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suma wrote

I remember on opening week they banned pretty much everyone and then their site just died, lol.

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ziq OP wrote

ML-run projects are too insular, if they really cared about "left unity" they wouldn't ban anyone that breaks from their (CCP) party line.

For a project to actually take off, it needs libertarian principles. Authoritarian management will stifle any potential community before it has a chance to form (like when the lemmy admin banned everyone that spoke ill of gulags or Xi Jinping on the very first day).

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hogposting wrote

For a project to actually take off, it needs libertarian principles.

It's probably more accurate to say that for a leftist project to take off, it needs to be open to leftists of all stripes. This is different from a libertarian approach, which seems more associated with free speech absolutism.

For instance, there are <600 members of this forum. If 1000 neo-Nazis started posting neo-Nazi literature here (exactly what you're rightly criticizing the creator of Lemmy over), they should be banned, because if they're not banned the project dies in its crib. This approach can be abused like anything else, but it seems self-evident that it's better than just letting anything go.

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ziq OP wrote

I'm a little confused. Free speech?

Read w/free_speech

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hogposting wrote (edited )

The core intention behind that is sound, but how do you apply those ideas to real-world situations? For instance:

  1. Say my example above happens. That says we'd have the right to "show them the door," but how does that play out in practice? Bans? A mod banning people, or even some sort of democratic decision to ban people, seems like a use of authority to force someone to do something they won't do on their own. You're (rightly) concerned about authority, so what's the solution to that specific real-world problem?
  2. Now say that we can magically recreate society from the ground up, however we like. How do we handle bigoted rhetoric in this scenario? Does it matter if the bigoted rhetoric happens in public, or in private? In either case, how would we "show someone the door" when they use bigoted rhetoric? I can't think of a way to do that without at least something resembling authority.

I don't understand how this would work where the rubber meets the road. And I'm wary of explanations that effectively rely on authority, but disguise it as something different (your quote on doublespeak was well chosen).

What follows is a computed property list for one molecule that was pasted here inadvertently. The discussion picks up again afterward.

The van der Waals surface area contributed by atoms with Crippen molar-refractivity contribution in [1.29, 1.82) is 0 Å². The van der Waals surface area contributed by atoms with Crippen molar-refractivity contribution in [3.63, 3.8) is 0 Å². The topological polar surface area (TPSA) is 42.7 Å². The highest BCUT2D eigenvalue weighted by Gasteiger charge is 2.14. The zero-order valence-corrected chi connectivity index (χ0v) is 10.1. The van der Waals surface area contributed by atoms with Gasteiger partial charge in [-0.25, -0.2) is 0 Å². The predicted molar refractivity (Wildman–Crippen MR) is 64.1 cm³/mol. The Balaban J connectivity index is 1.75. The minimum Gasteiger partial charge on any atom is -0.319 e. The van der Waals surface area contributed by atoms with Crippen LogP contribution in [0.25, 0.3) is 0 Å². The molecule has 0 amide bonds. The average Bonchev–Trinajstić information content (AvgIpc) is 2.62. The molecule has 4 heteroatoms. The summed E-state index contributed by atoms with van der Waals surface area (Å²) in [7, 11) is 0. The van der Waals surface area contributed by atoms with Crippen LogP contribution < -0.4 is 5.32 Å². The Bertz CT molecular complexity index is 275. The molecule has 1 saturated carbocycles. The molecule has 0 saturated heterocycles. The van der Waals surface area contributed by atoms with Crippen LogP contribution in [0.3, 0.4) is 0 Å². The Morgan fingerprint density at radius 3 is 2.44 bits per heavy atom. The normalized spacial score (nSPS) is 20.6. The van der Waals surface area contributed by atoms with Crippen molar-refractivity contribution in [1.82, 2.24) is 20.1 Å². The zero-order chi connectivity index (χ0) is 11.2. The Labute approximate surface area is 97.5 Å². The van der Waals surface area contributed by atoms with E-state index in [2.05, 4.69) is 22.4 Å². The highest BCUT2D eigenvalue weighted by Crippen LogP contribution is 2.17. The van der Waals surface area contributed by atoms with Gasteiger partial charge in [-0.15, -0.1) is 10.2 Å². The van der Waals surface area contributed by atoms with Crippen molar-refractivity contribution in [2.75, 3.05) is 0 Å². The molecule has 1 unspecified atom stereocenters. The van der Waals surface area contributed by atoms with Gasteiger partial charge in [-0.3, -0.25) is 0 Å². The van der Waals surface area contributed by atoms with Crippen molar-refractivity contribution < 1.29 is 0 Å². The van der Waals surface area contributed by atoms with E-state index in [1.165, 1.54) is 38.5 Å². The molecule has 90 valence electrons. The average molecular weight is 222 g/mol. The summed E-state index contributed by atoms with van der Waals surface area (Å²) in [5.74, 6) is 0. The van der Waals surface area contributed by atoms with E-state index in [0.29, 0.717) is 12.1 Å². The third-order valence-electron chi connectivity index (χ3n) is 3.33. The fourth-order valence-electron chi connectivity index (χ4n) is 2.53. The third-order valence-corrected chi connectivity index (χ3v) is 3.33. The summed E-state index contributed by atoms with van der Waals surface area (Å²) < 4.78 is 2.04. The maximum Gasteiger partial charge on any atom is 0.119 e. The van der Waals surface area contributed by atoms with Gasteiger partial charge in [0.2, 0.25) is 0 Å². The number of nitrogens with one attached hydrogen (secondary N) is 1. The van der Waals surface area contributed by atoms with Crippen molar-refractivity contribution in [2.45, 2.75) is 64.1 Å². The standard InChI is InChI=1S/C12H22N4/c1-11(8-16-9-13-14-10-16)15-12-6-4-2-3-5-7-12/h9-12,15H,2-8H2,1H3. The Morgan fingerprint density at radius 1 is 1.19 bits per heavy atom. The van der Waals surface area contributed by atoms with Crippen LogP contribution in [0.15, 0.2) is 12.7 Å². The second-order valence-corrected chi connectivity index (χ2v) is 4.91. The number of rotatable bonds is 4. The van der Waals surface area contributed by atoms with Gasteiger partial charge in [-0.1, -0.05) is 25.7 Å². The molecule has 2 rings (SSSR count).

On a side note, the characterization of free speech as a purely governmental concept is misguided. Plenty of people talk about freedom of speech from a philosophical perspective, and the principle is applied in all sorts of contexts that don't involve the government regulating or protecting speech.

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ziq OP wrote

We don't ban fascists, we delete their entire accounts at the server level so it's like they never even existed. Fascists don't get a platform here. It isn't authority, it's force and freedom of association. Now read this wiki:

w/expertise_vs_authority

Not letting fascists into our house isn't a system of authority, we're not asking the state or another structural institutional power to take action to remove the fash, we take direct action ourselves. It's an isolated action that's not backed by any authority. Authority is a structural institution, mandated from above. Direct action is not a form of authority because there is no monopoly on violence involved. The fascist could easily kill me for removing them from my house. I'm not asking a state or its enforcers to protect me when I take direct action.

Now say that we can magically recreate society from the ground up, however we like. How do we handle bigoted rhetoric in this scenario?

Same way we do in any scenario. We take direct action to shut it down and put ourselves at risk in the process. We don't create institutional authority to solve our problems for us.

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hogposting wrote

It isn't authority, it's force

This (and your self-defense examples in that link) is what I meant by being wary of explanations that effectively rely on authority, but disguise it as something different. At bottom, what we're getting at is when it's justifiable to take away someone's autonomy. We can frame this discussion in a lot of ways, but the difference between those framings isn't as vast as you're making it out to be.

Not letting fascists into our house isn't a system of authority, we're not asking the state or another structural institutional power to take action to remove the fash, we take direct action ourselves... Direct action is not a form of authority because there is no monopoly on violence involved.

A problem I see here, that I also see in that link, is the frequent conflation between public (state) authority and private authority. There are vast differences between public and private authority, the most important of which are (a) when it's justifiable to take away someone's autonomy, and (b) how frequently taking away someone's autonomy in the physical sense -- through violence -- is justifiable. For instance, your boss can punish your speech in ways the state can't, but the state can "justifiably" use violence against you in far more situations than your boss can. These structures of authority are very different, but I'm not seeing a clear line drawn between them.

But back to the question of mods banning fascists from an internet forum. Mods have greater power than other users of the forum, can unilaterally impose that power on individual users, are not obligated to treat those users fairly, and the exercise of mod power (at least in the form of bans) takes away individual users' autonomy. I don't see any meaningful definition of "authority" that does not include all of that. It's private authority, and it's a small institution, but it's authority nonetheless. And I think denying that a mod has a position of authority creates a high risk of doublespeak and all the problems it entails.